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Challenging the more able learner in science at KS3 and 4
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Challenging the more able learner in science at KS3 and 4

One-day course for secondary science teachers


Date: 4 November 2020

Location: Horticulture House, Manor Court, Chilton, Didcot OX11 0RN

This one-day course is designed to give classroom teachers practical ways to create a learning environment of high challenge and high aspiration. Throughout the day, delegates will explore a range of practical strategies to develop the role of higher-order thinking skills, extended writing and the use of practical activities.

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Attendee Price
Book now


Attendee Price
Book now

Led by NACE Associate Ed Walsh, this course is aimed at secondary science teachers and heads of department who are keen to ensure more able learners are adequately challenged throughout KS3 and 4. Delegates will explore key concepts, skills and practical strategies to inform department-wide provision, as well as recent developments in GCSE courses; approaches to develop higher-order thinking skills; the role of literacy, numeracy and practical work; and effective uses of questioning, assessment and feedback.

This workshop is aimed at:

  • Heads of department
  • Secondary science teachers

9.00am: Registration

Session 1

Role of key ideas

  • How do we identify the ‘cornerstone concepts’ that a secondary science course should develop and what do we expect of able learners in relation to these?

Curriculum outcomes

  • Able learners should be developing the capacity to tackle challenging assessment items. Scrutinising examples of these can reveal quite a lot about the many aspects of higher-order outcomes.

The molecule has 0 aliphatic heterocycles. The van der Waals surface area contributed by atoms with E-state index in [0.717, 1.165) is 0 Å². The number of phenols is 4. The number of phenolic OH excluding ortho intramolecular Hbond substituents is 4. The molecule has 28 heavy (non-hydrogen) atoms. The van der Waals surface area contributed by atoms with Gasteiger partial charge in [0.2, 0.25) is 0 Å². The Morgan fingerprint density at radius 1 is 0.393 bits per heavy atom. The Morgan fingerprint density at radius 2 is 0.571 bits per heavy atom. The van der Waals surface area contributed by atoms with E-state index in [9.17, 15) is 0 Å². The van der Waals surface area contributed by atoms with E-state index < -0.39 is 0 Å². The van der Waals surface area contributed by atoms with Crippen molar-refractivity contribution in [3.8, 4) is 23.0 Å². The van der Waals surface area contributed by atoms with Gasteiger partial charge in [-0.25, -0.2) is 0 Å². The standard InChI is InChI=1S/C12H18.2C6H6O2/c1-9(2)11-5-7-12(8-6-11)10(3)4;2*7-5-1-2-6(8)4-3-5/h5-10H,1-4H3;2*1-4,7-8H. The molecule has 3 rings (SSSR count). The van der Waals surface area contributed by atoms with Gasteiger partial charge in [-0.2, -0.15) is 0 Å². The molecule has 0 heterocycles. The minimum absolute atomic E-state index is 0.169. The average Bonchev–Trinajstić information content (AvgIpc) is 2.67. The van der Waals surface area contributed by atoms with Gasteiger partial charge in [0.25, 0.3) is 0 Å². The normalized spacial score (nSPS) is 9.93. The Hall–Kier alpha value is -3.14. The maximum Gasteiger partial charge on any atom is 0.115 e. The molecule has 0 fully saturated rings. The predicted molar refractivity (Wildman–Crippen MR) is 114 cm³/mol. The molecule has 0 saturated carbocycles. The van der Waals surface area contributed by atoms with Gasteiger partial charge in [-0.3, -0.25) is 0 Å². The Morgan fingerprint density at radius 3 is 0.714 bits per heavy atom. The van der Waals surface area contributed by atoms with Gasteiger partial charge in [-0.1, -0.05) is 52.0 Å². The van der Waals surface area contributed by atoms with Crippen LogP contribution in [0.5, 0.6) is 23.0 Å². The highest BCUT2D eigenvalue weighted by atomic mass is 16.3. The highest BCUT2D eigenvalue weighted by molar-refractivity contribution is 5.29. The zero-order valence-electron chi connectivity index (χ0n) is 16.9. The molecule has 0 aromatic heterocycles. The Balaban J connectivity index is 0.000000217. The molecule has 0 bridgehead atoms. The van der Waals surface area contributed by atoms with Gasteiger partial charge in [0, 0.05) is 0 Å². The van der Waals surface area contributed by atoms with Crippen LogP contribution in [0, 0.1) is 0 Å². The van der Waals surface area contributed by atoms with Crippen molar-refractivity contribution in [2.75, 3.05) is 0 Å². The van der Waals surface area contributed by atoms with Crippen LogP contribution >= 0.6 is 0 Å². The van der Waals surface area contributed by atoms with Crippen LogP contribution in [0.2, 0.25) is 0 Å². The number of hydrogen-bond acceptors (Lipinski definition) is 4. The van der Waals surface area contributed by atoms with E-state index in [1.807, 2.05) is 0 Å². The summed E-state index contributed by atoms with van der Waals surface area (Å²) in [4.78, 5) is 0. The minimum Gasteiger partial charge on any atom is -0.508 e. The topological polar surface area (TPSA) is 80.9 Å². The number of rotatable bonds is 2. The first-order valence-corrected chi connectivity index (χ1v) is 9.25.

Higher-order thinking skills

  • Able students need to be able to approach concepts and activities in a variety of ways, combining ideas and making connections. This session will look at some examples of ways to develop these skills.


Session 2

Role of practical work

  • How should practical work play a role in the course? Should able learners be doing the same practicals, doing them in a different way or doing different activities? What is the wider role of practical work and how can it be used to support the mastery of concepts and processes?

Role of literacy and numeracy

  • What should the role of literacy and numeracy be? Can we assume that able learners in science will have a better grasp of these and what should the teaching of these skills look like?


  • Different teachers use questioning in different ways – what will support able learners more effectively and how does this relate to assessment practices?

12.45pm: Lunch

Session 3

Assessment and feedback

  • Students should know how to improve and assessment should also provide feedback to teachers about which aspects of provision are effective. How can this be done so that it is useful without being onerous?

Action planning and next steps

  • Identifying how ideas gathered and developed can then be used to make an impact on practice.

3.30pm: Close

  • Understand key concepts, skills, course specifications and how these relate to more able
  • Explore approaches to developing higher-order thinking skills
  • Role of practical work, literacy and numeracy in context of more able
  • Effective uses of questioning to support more able learners in science
  • Assessment and feedback that works for both learners and teachers
  • Identify next steps for your own practice and wider department
  • Workshop leaders

    Ed Walsh
    , NACE Associate

    Experienced science practitioner and consultant, with experience as a head of science and in regional and national advisory roles.

    View profile

    Praesent Erat Ligula, Dignissim
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